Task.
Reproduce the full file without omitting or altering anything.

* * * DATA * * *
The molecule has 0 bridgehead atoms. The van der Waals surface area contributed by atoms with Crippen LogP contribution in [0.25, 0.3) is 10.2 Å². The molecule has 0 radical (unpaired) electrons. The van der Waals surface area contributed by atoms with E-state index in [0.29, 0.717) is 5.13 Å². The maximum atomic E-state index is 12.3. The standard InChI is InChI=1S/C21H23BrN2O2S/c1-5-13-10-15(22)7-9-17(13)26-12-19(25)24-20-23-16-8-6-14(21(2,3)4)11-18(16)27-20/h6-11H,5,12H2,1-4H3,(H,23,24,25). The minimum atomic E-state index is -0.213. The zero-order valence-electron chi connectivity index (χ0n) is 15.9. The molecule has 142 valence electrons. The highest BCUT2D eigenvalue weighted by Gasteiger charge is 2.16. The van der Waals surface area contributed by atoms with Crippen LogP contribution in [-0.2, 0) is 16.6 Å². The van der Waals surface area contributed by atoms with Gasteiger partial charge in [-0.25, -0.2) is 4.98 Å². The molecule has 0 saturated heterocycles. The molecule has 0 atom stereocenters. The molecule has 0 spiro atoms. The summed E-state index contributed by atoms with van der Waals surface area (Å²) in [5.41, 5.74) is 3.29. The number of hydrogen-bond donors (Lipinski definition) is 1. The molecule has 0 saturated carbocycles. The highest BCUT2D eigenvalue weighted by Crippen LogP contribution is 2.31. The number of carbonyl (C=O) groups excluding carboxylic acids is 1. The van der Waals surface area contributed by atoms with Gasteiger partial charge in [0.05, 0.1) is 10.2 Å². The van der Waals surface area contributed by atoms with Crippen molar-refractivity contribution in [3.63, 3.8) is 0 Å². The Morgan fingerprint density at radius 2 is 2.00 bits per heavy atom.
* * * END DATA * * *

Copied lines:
The molecule has 0 bridgehead atoms. The van der Waals surface area contributed by atoms with Crippen LogP contribution in [0.25, 0.3) is 10.2 Å². The molecule has 0 radical (unpaired) electrons. The van der Waals surface area contributed by atoms with E-state index in [0.29, 0.717) is 5.13 Å². The maximum atomic E-state index is 12.3. The standard InChI is InChI=1S/C21H23BrN2O2S/c1-5-13-10-15(22)7-9-17(13)26-12-19(25)24-20-23-16-8-6-14(21(2,3)4)11-18(16)27-20/h6-11H,5,12H2,1-4H3,(H,23,24,25). The minimum atomic E-state index is -0.213. The zero-order valence-electron chi connectivity index (χ0n) is 15.9. The molecule has 142 valence electrons. The highest BCUT2D eigenvalue weighted by Gasteiger charge is 2.16. The van der Waals surface area contributed by atoms with Crippen LogP contribution in [-0.2, 0) is 16.6 Å². The van der Waals surface area contributed by atoms with Gasteiger partial charge in [-0.25, -0.2) is 4.98 Å². The molecule has 0 saturated heterocycles. The molecule has 0 atom stereocenters. The molecule has 0 spiro atoms. The summed E-state index contributed by atoms with van der Waals surface area (Å²) in [5.41, 5.74) is 3.29. The number of hydrogen-bond donors (Lipinski definition) is 1. The molecule has 0 saturated carbocycles. The highest BCUT2D eigenvalue weighted by Crippen LogP contribution is 2.31. The number of carbonyl (C=O) groups excluding carboxylic acids is 1. The van der Waals surface area contributed by atoms with Gasteiger partial charge in [0.05, 0.1) is 10.2 Å². The van der Waals surface area contributed by atoms with Crippen molar-refractivity contribution in [3.63, 3.8) is 0 Å². The Morgan fingerprint density at radius 2 is 2.00 bits per heavy atom.